The Chaucer Review: An Indexed Bibliography (Vols. 1-30)Return to the Subject List
David, Alfred. "Chaucer's Good Counsel to Scogan." 3 (1969): 265-74.
The Envoy to Scogan is much more than a begging poem; like some of Edward Deschamp's poetry, Scogan is a light poem offering advice. The poem suggests that it is occasioned by a blasphemous oath regarding a lady, and Scogan becomes more intelligible if read as if written to a young poet to tell him that in this life, all is transitory. Humor rises from the similarities between Scogan and Chaucer, and the similarities drive home the point. In Scogan, Chaucer offers advice based on experience in love, but he also suggests that poetry itself is not eternal.
Lenaghan, R. T. "Chaucer's Envoy to Scogan: The Social Uses of Literary Conventions." 10 (1975): 46-61.
The logical connection between the two parts of the Envoy to Scogan is not clear, but it does suggest a particular historical time in which to examine Chaucer's talent. Given the date of Scogan's service in the royal household, the poem can be dated in the 1390's. Like other poems of this period, the Envoy to Scogan contains a personal statement of a love which produced obligation. Like Deschamps, Chaucer indicates a sense of friendship for his companions, and like Machaut, he is self-deprecatory. The Envoy to Scogan uses a common theme to evoke activity from Scogan, in part by reminding him that he and Chaucer are equals. The suggestion of friendship, however, prevents such an idea from disrupting the social order.
Lenaghan, R. T. "Chaucer's Circle of Gentlemen and Clerks." 18 (1983): 155-60.
Most court poets held other offices at court such as clerk or customs officer. These official duties were more important than writing poetry. Because of the political atmosphere in which a number of powerful noblemen were jockeying for rulership of the king's household, administrative skills were highly valued. Each group of officials also became a social structure. The poems Chaucer wrote to Scogan and Bukton reveal a sense of social equality. Even in writing to the king, Chaucer develops a sense of equality, as is seen in "Lak of Stedfastness" and the "Complaint of Chaucer to His Purse."
Polzella, Marion L. "'The craft so long to lerne': Poet and Lover in Chaucer's 'Envoy to Scogan' and Parliament of Fowls." 10 (1976): 279-86.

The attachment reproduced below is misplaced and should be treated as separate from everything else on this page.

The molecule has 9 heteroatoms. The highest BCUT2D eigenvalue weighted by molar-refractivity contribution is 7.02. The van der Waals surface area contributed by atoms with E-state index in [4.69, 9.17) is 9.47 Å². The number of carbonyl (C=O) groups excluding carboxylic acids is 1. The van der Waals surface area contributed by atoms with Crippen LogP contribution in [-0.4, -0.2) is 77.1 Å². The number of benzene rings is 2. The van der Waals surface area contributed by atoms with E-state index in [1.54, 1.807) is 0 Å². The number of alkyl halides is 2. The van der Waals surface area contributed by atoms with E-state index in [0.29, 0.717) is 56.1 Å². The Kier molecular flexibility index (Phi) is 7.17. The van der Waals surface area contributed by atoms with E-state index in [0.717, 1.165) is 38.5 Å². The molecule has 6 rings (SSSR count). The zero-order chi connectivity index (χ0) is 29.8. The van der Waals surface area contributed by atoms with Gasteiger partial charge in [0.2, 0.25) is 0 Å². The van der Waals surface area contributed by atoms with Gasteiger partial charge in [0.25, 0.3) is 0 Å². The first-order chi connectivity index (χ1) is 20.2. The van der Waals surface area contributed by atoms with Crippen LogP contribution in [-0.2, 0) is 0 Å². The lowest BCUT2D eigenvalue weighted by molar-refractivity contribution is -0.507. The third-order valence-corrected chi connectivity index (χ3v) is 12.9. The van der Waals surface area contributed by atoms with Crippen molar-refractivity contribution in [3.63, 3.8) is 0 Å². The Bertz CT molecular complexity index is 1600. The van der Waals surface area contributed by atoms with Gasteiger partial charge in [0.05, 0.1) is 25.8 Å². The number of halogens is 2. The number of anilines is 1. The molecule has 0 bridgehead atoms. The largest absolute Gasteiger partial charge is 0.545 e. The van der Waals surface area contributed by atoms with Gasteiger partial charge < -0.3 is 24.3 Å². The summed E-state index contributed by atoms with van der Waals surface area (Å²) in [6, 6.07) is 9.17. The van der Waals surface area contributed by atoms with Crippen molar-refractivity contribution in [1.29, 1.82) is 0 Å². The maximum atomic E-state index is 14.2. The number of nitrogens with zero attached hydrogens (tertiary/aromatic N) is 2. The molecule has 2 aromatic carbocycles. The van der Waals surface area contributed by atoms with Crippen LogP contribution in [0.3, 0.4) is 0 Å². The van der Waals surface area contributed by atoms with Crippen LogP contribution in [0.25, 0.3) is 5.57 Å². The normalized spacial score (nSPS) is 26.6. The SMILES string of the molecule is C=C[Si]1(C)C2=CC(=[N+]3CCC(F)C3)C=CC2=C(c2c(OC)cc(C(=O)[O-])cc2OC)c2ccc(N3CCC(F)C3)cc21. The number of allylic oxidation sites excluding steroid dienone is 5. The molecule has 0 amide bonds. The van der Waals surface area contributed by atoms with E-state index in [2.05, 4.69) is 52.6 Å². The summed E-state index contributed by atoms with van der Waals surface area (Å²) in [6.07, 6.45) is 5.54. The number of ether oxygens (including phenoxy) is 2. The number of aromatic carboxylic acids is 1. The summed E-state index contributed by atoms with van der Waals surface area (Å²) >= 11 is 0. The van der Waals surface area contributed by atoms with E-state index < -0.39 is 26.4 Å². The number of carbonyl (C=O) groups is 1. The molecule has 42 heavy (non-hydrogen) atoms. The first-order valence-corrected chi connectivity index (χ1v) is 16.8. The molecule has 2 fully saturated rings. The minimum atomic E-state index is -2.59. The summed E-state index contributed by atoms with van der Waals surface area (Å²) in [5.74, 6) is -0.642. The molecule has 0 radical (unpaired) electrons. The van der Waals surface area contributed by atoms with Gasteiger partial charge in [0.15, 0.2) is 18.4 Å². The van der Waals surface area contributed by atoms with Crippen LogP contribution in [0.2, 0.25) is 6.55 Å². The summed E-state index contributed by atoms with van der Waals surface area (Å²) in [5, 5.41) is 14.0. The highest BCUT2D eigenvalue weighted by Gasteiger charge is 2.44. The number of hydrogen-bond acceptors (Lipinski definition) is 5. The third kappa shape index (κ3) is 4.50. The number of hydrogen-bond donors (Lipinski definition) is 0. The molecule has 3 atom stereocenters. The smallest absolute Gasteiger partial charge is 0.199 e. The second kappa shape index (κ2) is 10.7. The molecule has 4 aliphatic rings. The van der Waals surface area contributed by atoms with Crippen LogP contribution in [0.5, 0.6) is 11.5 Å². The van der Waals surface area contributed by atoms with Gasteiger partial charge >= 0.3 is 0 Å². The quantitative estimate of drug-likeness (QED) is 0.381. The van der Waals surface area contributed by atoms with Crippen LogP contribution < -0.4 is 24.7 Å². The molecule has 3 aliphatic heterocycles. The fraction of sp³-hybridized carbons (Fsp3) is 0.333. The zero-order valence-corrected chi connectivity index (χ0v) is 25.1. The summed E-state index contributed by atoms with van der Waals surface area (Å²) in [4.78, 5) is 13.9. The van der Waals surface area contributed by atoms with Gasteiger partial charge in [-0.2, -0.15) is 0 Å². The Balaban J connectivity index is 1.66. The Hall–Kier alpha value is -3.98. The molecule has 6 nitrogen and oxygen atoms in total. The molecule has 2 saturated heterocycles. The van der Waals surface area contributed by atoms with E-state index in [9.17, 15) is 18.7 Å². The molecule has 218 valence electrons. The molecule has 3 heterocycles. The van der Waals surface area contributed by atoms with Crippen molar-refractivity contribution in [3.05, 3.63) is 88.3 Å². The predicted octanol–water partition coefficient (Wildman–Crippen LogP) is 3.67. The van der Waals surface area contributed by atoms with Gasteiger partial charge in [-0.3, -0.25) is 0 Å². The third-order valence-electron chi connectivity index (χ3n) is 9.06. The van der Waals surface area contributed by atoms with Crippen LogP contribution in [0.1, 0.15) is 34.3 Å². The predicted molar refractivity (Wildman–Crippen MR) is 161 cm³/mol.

Chaucer carefully constructs an analogy between poet and lover. When the poet calls on Venus, he needs aid to write, not to love. The narrator's inexperience in love makes the parallels between love and poetry stronger, particularly in the Parliament of Fowls. Finally, the poet rejects neither love nor poetry, though he does express doubts regarding their longevity.
Ruud, Jay. "Chaucer's Envoy to Scogan: 'Tullius kyndenesse' and the Law of Kynde." 20 (1986): 323-30.
Understanding the references to Tullius in Chaucer's Lenvoy de Chaucer a Scogan allows critics to recognize the purpose and unity of the poem. The reference to Cicero alludes to De Amicitia, which makes two points about love applicable to Scogan. Chaucer uses these allusions to point out that Scogan has broken the law of kind in love by deciding to love a woman who cannot love him in return. Chaucer then elevates the divine love that holds the universe together. The tension between these two kinds of love unifies the poem.
Stephens, John. "The Uses of Personae and the Art of Obliqueness in Some Chaucer Lyrics: Part II." 21 (1987): 459-68.
The speaker of the Envoy to Scogan approaches himself and his hearer humorously; the speaker of "L'Envoy de Chaucer a Bukton" uses aphorisms and relies on readers to notice the speaker's role. The difference between the two speakers appears when readers compare the use of vocatives, rhyme and stress patterns, and postponement techniques. Both poems examine the speaker's thoughts. Each poem develops a different theme. The personas also develop differently, resulting in different relationships to readers.